Fortunately for my increasingly-frayed patience, my assistant chooses this moment to enter the room with a tray, a pot of tea, and a pair of china cups. “Would you care for some tea, Mr. Harding?” she asks politely.
            “Ah, yes, thank you. No coffee, I suppose?”

Holly and I share a quick look, and then she smiles brightly. “Of course, Mr. Harding. Just let me warm up the pot.”
            “Seems a nice young lady,” Harding says once Holly has left the room. “Piccadilly?”
            I nod once, refraining from comment. Mostly, I’m curious to see where Harding intends to go from here. Many of my clients try to show how open-minded they are by making a comment about how kind I was to hire a Piccadilly Indian as a secretary, and prove themselves to be anything but in the process. Others make crass comments regarding her beauty, suggesting that I keep her for more than her dictation skills. A few simply show their disdain for my life choices, which I am sadly used to. One particularly foolish gentleman suggested that she was my half-breed daughter, which was absurd. Aside from the both of us having black hair, I look nothing like Holly. She takes after her mother — short, bright-eyed, a bit round, and rather gorgeous. I am taller, bony, and I have never been described as handsome. A few people have charitably called me rakish. Usually I get ‘weathered,’ and once I was termed ‘horse face.’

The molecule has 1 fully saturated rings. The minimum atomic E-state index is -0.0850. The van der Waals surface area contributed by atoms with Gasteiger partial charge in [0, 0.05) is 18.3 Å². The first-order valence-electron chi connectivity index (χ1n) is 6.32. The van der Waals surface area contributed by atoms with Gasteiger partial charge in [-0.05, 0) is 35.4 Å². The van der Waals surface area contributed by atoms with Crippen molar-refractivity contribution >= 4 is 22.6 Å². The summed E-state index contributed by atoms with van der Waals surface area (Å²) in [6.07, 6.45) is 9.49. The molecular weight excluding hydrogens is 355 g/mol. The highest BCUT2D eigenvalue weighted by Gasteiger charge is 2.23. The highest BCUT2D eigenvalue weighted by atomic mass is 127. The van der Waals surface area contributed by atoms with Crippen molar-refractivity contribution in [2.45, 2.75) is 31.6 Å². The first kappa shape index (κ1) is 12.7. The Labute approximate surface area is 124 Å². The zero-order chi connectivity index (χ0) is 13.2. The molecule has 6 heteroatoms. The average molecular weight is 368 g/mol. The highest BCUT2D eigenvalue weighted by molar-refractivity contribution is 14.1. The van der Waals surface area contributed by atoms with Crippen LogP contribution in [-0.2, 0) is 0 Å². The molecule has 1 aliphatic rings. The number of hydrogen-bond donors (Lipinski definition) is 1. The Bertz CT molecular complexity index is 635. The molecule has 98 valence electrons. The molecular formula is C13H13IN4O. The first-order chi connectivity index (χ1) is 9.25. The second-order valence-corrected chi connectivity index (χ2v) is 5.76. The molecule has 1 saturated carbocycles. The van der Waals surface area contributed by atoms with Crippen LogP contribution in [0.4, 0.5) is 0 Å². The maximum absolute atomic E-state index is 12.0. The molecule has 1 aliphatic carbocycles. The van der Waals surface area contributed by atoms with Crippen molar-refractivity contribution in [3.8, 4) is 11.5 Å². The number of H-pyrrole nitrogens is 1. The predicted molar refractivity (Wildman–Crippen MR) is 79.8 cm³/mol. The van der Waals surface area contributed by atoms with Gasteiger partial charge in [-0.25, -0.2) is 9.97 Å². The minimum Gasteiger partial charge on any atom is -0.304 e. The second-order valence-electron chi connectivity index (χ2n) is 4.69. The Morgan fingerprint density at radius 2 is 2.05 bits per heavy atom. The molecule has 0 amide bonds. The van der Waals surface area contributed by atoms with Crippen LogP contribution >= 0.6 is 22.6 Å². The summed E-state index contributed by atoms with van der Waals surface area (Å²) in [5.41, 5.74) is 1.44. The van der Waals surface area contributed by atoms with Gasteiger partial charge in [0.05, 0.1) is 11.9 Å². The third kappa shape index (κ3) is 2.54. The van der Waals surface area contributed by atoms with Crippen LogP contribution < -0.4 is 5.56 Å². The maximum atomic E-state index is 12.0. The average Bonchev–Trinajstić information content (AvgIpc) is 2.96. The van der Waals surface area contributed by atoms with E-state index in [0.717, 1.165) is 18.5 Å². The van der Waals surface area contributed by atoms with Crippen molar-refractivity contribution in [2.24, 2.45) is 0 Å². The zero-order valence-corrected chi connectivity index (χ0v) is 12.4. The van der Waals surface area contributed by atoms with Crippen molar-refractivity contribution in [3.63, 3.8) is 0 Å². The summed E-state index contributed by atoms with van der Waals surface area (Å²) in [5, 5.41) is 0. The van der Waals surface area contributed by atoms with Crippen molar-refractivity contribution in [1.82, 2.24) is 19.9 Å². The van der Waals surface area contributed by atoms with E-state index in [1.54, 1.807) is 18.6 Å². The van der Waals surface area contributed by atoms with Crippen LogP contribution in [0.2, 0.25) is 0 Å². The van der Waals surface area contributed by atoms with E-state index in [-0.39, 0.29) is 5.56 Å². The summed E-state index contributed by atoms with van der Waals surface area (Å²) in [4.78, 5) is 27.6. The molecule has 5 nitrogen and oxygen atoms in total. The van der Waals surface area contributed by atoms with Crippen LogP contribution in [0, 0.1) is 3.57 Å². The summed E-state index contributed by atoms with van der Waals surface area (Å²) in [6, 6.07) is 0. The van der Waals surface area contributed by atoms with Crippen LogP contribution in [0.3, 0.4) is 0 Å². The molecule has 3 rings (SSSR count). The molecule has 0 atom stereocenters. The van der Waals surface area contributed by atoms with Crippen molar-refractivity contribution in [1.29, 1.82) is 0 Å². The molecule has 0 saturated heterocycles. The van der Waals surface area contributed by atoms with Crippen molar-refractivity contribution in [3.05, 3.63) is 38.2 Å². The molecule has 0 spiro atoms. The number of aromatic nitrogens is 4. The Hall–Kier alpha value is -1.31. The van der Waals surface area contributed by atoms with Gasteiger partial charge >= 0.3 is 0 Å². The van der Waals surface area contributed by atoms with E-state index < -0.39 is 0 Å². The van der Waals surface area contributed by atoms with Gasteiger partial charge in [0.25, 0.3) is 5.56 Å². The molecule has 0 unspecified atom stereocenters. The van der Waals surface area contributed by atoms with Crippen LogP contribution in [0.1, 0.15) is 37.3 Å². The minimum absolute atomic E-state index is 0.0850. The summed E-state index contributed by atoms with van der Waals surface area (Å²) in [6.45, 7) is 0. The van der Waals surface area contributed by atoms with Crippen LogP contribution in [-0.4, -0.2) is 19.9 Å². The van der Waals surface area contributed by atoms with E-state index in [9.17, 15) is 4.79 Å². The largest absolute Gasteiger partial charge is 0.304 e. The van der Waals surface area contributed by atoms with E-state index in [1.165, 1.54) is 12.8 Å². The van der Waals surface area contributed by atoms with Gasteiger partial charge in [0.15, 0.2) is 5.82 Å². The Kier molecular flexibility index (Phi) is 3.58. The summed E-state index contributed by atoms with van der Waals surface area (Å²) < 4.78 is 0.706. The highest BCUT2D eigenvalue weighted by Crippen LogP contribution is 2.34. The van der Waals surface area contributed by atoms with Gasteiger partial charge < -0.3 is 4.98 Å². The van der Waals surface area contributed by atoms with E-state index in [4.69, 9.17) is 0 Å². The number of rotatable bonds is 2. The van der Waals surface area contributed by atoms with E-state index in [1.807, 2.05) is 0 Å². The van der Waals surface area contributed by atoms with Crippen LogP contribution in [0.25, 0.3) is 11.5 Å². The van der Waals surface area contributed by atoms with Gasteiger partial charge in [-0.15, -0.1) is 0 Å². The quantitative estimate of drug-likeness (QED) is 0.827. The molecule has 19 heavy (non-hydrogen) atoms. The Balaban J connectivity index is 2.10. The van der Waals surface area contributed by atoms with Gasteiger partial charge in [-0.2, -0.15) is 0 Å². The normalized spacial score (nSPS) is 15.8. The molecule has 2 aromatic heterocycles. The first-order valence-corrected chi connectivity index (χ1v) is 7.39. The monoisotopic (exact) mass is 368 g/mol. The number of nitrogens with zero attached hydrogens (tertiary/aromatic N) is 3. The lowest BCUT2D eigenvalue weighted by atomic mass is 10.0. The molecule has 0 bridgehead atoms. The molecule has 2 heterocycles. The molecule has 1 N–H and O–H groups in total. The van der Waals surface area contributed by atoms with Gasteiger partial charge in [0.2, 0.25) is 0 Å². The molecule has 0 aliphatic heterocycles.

I am pleasantly surprised when Harding does none of the above. Staring down at the teacups between us, he simply returns my nod and finally starts to speak. “My marriage has not been a happy one, Mr. Stark. It was clear quite early on that my wife and I were not suited for one another.”

Oh dear. “It’s not my place to judge, Mr. Harding, only to help. I take it this missing person is someone … close to you?”